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having freely chofen unto life, a certain number of loft mankind, for the glory of his rich grace, did give them, before the world began, unto God the Son, appointed Redeemer, that, upon condition he would humble himself so far as to àffume the human nature, of a foul and a body, unto perfonal union with his divine nature, and fubmit himself to the law, as furety for them, and fatisfy juftice for them, by giving obedience in their name, even unto the fuffering of the curfed death of the crofs, he fhould ransom and redeem them all from fin and death, and purchase unto them righteousness and eternal life, with all faving graces leading thereunto, to be effectually, by means of his own appointment, applied in due time to every one of them. This condition the Son of God (who is Jefus Chrift our Lord) did accept before the world began, and in the fulness of time came into the world, was born of the Virgin Mary, subjected himself to the law, and compleatly paid the ranfom on the crofs: But by virtue of the forefaid bargain, made before the world began, he is in all ages, fince the fall of Adam, ftill upon the work of applying actually the purchased benefits unto the elect: And that he doth by way of entertaining a covenant of free grace and reconciliation with them, through faith in himself; by which covenant, he makes over to every believer a right and interest to himself, and to all his bleffings.

III. For the accomplishment of this covenant of redemption, and making the elect partakers of the benefits thereof in the covenant of grace, Chrift Jefus was clad with the threefold office of a prophet, priest, and king. Made a prophet, to reveal all faving knowledge to his people, and to perfuade them to believe and obey the fame; made a priest, to offer up himself a facrifice once for them all, and to interceed continually with the Father, for making their perfons and fervices acceptable to him; and made a king, to fubdue them to himself, to feed and rule them by his own appointed ordimances, and to defend them from their enemies.

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The outward means appointed to make the elect partakers of this cove nant, and all the reft that are called to be inexcufable, Mat, xxii. 14. Many are called:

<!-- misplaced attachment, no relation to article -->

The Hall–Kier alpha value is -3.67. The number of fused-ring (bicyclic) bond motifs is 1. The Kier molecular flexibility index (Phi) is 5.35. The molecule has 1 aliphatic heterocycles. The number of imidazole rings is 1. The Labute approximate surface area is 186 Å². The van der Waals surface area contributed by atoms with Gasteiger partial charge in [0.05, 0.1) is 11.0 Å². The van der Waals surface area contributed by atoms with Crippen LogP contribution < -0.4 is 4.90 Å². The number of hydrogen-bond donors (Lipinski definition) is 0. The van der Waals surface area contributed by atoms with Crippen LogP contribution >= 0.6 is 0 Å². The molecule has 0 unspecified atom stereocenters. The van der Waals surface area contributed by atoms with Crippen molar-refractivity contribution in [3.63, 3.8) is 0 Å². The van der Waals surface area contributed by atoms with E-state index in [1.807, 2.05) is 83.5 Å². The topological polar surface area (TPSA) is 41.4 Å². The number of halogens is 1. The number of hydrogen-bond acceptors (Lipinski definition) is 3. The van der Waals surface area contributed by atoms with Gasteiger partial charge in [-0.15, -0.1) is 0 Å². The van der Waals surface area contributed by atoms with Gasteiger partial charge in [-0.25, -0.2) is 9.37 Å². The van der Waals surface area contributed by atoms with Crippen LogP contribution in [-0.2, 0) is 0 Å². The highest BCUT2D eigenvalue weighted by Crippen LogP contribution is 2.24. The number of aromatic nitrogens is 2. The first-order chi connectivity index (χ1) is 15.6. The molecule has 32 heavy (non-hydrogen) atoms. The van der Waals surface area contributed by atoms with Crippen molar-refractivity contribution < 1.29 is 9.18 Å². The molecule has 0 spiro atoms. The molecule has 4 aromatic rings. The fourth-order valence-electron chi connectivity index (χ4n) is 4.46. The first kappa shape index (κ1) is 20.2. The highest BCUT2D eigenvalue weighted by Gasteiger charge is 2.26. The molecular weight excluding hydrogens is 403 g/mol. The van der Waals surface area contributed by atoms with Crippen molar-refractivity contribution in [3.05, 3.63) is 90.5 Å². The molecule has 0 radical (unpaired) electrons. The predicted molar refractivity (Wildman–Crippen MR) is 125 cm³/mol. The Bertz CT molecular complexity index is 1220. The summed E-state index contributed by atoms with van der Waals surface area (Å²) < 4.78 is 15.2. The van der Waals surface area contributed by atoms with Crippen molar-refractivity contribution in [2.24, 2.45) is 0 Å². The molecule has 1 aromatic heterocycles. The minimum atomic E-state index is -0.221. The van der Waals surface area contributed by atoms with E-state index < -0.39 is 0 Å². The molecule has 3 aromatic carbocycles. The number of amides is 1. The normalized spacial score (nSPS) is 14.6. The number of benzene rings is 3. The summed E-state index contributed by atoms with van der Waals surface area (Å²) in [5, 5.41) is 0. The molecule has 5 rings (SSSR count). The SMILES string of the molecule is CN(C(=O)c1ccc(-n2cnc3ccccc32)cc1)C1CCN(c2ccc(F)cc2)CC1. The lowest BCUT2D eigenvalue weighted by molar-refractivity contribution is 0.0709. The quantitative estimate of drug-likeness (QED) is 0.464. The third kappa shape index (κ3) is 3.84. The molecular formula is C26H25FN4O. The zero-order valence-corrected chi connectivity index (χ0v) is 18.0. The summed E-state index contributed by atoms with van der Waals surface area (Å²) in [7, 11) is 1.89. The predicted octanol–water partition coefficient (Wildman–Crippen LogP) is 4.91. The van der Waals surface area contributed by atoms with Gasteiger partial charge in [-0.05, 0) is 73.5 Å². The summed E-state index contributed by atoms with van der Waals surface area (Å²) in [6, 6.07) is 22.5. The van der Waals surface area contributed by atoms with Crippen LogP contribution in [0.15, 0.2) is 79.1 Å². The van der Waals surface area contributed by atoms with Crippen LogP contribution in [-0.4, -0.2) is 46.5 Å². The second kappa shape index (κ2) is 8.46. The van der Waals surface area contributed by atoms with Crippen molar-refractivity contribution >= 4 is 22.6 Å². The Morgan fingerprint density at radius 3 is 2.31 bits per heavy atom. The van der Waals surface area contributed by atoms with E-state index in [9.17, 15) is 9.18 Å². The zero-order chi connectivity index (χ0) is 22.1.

HE outward means and ordinances for making men partakers of the covenant of grace, are fo wifely difpenfed, as the elect fhall be infallibly converted and faved by them; and the reprobate, among whom they are, not to be justly stumbled. The means are especially thefe tour; 1. The word of God. 2. The facraments. 3. Kirk-government. 4. Prayer. In the word of God preached by fent meffengers, the Lord makes offer of grace to all finners, upon condition of faith in Jefus Chrift; and whofoever do confefs their fin, accept of Christ offered, and fubmit themfelves to his ordinances, he will have both them and their children received into the honour and privileges of the covenant of grace. By the facraments, God will have the covenant fealed for confirming the bargain, on the forefaid condition. By kirk-government, he will have them hedged in, and helped forward unto the keeping of the covenant. And by prayer, he will have his own glorious grace, promised in the covenant, to be daily drawn forth, acknowledged, and employed. All which means are followed either really, or in profeffion only, according to the quality of the covenanters, as they are true or counterfeit believers.

II. The covenant of grace, fet down in the Old Testament before Chrift came, and in the New fince he came, is one and the fame in fubftance, albeit different in outward adminiftra tion: For the covenant in the Old Teftament, being fealed with the facraments of circumcifion and the pafchal-lamb, did fet forth Chrift's death to come, and the benefits purchased thereby, under the fhadow of bloody facrifices, and fundry ceremonies; but, fince Chrift came, the covenant being fealed by the facraments of baptifm and the Lord's fupper, doth